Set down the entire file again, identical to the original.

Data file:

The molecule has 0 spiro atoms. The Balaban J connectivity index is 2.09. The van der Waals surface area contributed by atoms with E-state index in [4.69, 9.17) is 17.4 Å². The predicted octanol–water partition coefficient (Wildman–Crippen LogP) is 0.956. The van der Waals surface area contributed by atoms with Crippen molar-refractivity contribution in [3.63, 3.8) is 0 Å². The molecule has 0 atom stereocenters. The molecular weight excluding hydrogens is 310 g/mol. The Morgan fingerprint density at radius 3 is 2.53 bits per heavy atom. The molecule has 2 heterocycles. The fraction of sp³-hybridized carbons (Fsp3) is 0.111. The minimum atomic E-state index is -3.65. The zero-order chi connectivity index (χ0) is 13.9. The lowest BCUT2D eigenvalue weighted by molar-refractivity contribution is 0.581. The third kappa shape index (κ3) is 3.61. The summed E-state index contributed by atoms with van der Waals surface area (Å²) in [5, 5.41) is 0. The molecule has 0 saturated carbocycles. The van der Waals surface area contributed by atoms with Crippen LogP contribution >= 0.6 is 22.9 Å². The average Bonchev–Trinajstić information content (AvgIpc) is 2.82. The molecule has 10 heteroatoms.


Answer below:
The molecule has 0 spiro atoms. The Balaban J connectivity index is 2.09. The van der Waals surface area contributed by atoms with E-state index in [4.69, 9.17) is 17.4 Å². The predicted octanol–water partition coefficient (Wildman–Crippen LogP) is 0.956. The van der Waals surface area contributed by atoms with Crippen molar-refractivity contribution in [3.63, 3.8) is 0 Å². The molecule has 0 atom stereocenters. The molecular weight excluding hydrogens is 310 g/mol. The Morgan fingerprint density at radius 3 is 2.53 bits per heavy atom. The molecule has 2 heterocycles. The fraction of sp³-hybridized carbons (Fsp3) is 0.111. The minimum atomic E-state index is -3.65. The zero-order chi connectivity index (χ0) is 13.9. The lowest BCUT2D eigenvalue weighted by molar-refractivity contribution is 0.581. The third kappa shape index (κ3) is 3.61. The summed E-state index contributed by atoms with van der Waals surface area (Å²) in [5, 5.41) is 0. The molecule has 0 saturated carbocycles. The van der Waals surface area contributed by atoms with Crippen LogP contribution >= 0.6 is 22.9 Å². The average Bonchev–Trinajstić information content (AvgIpc) is 2.82. The molecule has 10 heteroatoms.